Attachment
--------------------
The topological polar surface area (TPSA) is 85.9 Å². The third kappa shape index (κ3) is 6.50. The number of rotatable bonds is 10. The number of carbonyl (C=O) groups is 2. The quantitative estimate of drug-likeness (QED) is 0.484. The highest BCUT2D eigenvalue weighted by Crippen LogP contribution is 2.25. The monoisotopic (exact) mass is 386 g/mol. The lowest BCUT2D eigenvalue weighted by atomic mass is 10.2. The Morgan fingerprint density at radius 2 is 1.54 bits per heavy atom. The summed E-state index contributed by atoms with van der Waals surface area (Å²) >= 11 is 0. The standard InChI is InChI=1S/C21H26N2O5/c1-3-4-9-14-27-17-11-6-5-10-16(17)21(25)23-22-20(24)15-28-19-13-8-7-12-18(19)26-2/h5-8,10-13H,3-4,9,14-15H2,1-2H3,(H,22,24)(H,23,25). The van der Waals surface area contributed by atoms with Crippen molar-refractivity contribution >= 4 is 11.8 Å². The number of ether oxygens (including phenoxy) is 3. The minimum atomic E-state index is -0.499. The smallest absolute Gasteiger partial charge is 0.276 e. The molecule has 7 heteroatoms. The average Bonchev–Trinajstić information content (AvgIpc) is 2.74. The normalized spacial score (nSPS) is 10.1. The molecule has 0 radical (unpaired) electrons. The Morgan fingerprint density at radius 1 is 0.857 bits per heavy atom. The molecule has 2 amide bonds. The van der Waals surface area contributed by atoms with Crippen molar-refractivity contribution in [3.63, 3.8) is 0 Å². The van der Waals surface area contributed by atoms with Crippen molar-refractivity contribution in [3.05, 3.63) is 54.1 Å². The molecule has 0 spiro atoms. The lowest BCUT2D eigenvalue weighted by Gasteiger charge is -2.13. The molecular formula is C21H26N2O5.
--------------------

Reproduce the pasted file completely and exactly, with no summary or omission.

The topological polar surface area (TPSA) is 85.9 Å². The third kappa shape index (κ3) is 6.50. The number of rotatable bonds is 10. The number of carbonyl (C=O) groups is 2. The quantitative estimate of drug-likeness (QED) is 0.484. The highest BCUT2D eigenvalue weighted by Crippen LogP contribution is 2.25. The monoisotopic (exact) mass is 386 g/mol. The lowest BCUT2D eigenvalue weighted by atomic mass is 10.2. The Morgan fingerprint density at radius 2 is 1.54 bits per heavy atom. The summed E-state index contributed by atoms with van der Waals surface area (Å²) >= 11 is 0. The standard InChI is InChI=1S/C21H26N2O5/c1-3-4-9-14-27-17-11-6-5-10-16(17)21(25)23-22-20(24)15-28-19-13-8-7-12-18(19)26-2/h5-8,10-13H,3-4,9,14-15H2,1-2H3,(H,22,24)(H,23,25). The van der Waals surface area contributed by atoms with Crippen molar-refractivity contribution >= 4 is 11.8 Å². The number of ether oxygens (including phenoxy) is 3. The minimum atomic E-state index is -0.499. The smallest absolute Gasteiger partial charge is 0.276 e. The molecule has 7 heteroatoms. The average Bonchev–Trinajstić information content (AvgIpc) is 2.74. The normalized spacial score (nSPS) is 10.1. The molecule has 0 radical (unpaired) electrons. The Morgan fingerprint density at radius 1 is 0.857 bits per heavy atom. The molecule has 2 amide bonds. The van der Waals surface area contributed by atoms with Crippen molar-refractivity contribution in [3.63, 3.8) is 0 Å². The van der Waals surface area contributed by atoms with Crippen molar-refractivity contribution in [3.05, 3.63) is 54.1 Å². The molecule has 0 spiro atoms. The lowest BCUT2D eigenvalue weighted by Gasteiger charge is -2.13. The molecular formula is C21H26N2O5.